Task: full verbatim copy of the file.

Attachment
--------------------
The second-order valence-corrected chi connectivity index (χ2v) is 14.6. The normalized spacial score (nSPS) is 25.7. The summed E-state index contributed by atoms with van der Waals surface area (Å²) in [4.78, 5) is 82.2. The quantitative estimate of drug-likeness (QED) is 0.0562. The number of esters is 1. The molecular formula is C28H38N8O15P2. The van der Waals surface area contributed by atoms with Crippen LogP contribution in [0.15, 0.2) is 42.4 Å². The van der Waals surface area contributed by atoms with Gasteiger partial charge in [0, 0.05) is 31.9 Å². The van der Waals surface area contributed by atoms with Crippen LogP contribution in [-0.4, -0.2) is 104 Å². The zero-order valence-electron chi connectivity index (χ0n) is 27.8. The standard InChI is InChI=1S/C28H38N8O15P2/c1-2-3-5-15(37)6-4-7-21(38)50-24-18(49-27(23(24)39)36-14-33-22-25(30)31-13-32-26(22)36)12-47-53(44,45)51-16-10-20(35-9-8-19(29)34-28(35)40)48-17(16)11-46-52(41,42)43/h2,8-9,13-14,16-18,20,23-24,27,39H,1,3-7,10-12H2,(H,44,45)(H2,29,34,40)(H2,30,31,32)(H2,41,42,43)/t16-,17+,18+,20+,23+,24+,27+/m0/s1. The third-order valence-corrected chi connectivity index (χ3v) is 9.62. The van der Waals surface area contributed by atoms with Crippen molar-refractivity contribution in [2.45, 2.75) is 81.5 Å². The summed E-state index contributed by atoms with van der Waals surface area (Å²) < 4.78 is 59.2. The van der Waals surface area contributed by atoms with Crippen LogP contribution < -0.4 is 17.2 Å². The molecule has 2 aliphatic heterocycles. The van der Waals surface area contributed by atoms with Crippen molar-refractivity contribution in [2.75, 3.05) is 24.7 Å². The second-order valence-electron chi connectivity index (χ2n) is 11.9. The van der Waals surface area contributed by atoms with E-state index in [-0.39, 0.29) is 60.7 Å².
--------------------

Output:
The second-order valence-corrected chi connectivity index (χ2v) is 14.6. The normalized spacial score (nSPS) is 25.7. The summed E-state index contributed by atoms with van der Waals surface area (Å²) in [4.78, 5) is 82.2. The quantitative estimate of drug-likeness (QED) is 0.0562. The number of esters is 1. The molecular formula is C28H38N8O15P2. The van der Waals surface area contributed by atoms with Crippen LogP contribution in [0.15, 0.2) is 42.4 Å². The van der Waals surface area contributed by atoms with Gasteiger partial charge in [0, 0.05) is 31.9 Å². The van der Waals surface area contributed by atoms with Crippen LogP contribution in [-0.4, -0.2) is 104 Å². The zero-order valence-electron chi connectivity index (χ0n) is 27.8. The standard InChI is InChI=1S/C28H38N8O15P2/c1-2-3-5-15(37)6-4-7-21(38)50-24-18(49-27(23(24)39)36-14-33-22-25(30)31-13-32-26(22)36)12-47-53(44,45)51-16-10-20(35-9-8-19(29)34-28(35)40)48-17(16)11-46-52(41,42)43/h2,8-9,13-14,16-18,20,23-24,27,39H,1,3-7,10-12H2,(H,44,45)(H2,29,34,40)(H2,30,31,32)(H2,41,42,43)/t16-,17+,18+,20+,23+,24+,27+/m0/s1. The third-order valence-corrected chi connectivity index (χ3v) is 9.62. The van der Waals surface area contributed by atoms with Crippen molar-refractivity contribution in [2.45, 2.75) is 81.5 Å². The summed E-state index contributed by atoms with van der Waals surface area (Å²) < 4.78 is 59.2. The van der Waals surface area contributed by atoms with Crippen LogP contribution < -0.4 is 17.2 Å². The molecule has 2 aliphatic heterocycles. The van der Waals surface area contributed by atoms with Crippen molar-refractivity contribution in [2.75, 3.05) is 24.7 Å². The second-order valence-electron chi connectivity index (χ2n) is 11.9. The van der Waals surface area contributed by atoms with E-state index in [-0.39, 0.29) is 60.7 Å².